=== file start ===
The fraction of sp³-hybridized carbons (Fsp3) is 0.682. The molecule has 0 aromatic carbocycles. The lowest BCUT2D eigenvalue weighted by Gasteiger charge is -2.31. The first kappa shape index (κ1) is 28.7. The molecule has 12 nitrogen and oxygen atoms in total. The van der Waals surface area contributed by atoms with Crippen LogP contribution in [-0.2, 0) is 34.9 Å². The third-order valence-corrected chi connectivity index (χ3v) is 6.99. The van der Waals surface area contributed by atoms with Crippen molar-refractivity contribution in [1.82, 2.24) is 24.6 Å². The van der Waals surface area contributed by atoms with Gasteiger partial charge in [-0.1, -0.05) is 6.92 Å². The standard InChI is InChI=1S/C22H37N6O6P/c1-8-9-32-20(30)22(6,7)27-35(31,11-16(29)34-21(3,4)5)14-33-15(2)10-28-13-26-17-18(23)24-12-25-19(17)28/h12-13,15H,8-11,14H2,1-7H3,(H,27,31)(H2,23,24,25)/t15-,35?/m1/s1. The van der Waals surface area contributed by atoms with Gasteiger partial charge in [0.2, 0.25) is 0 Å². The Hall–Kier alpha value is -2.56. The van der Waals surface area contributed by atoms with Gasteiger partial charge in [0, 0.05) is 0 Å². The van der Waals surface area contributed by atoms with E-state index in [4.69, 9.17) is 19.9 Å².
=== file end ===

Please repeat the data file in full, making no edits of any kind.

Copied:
The fraction of sp³-hybridized carbons (Fsp3) is 0.682. The molecule has 0 aromatic carbocycles. The lowest BCUT2D eigenvalue weighted by Gasteiger charge is -2.31. The first kappa shape index (κ1) is 28.7. The molecule has 12 nitrogen and oxygen atoms in total. The van der Waals surface area contributed by atoms with Crippen LogP contribution in [-0.2, 0) is 34.9 Å². The third-order valence-corrected chi connectivity index (χ3v) is 6.99. The van der Waals surface area contributed by atoms with Crippen molar-refractivity contribution in [1.82, 2.24) is 24.6 Å². The van der Waals surface area contributed by atoms with Gasteiger partial charge in [-0.1, -0.05) is 6.92 Å². The standard InChI is InChI=1S/C22H37N6O6P/c1-8-9-32-20(30)22(6,7)27-35(31,11-16(29)34-21(3,4)5)14-33-15(2)10-28-13-26-17-18(23)24-12-25-19(17)28/h12-13,15H,8-11,14H2,1-7H3,(H,27,31)(H2,23,24,25)/t15-,35?/m1/s1. The van der Waals surface area contributed by atoms with Gasteiger partial charge in [0.2, 0.25) is 0 Å². The Hall–Kier alpha value is -2.56. The van der Waals surface area contributed by atoms with Gasteiger partial charge in [0, 0.05) is 0 Å². The van der Waals surface area contributed by atoms with E-state index in [4.69, 9.17) is 19.9 Å².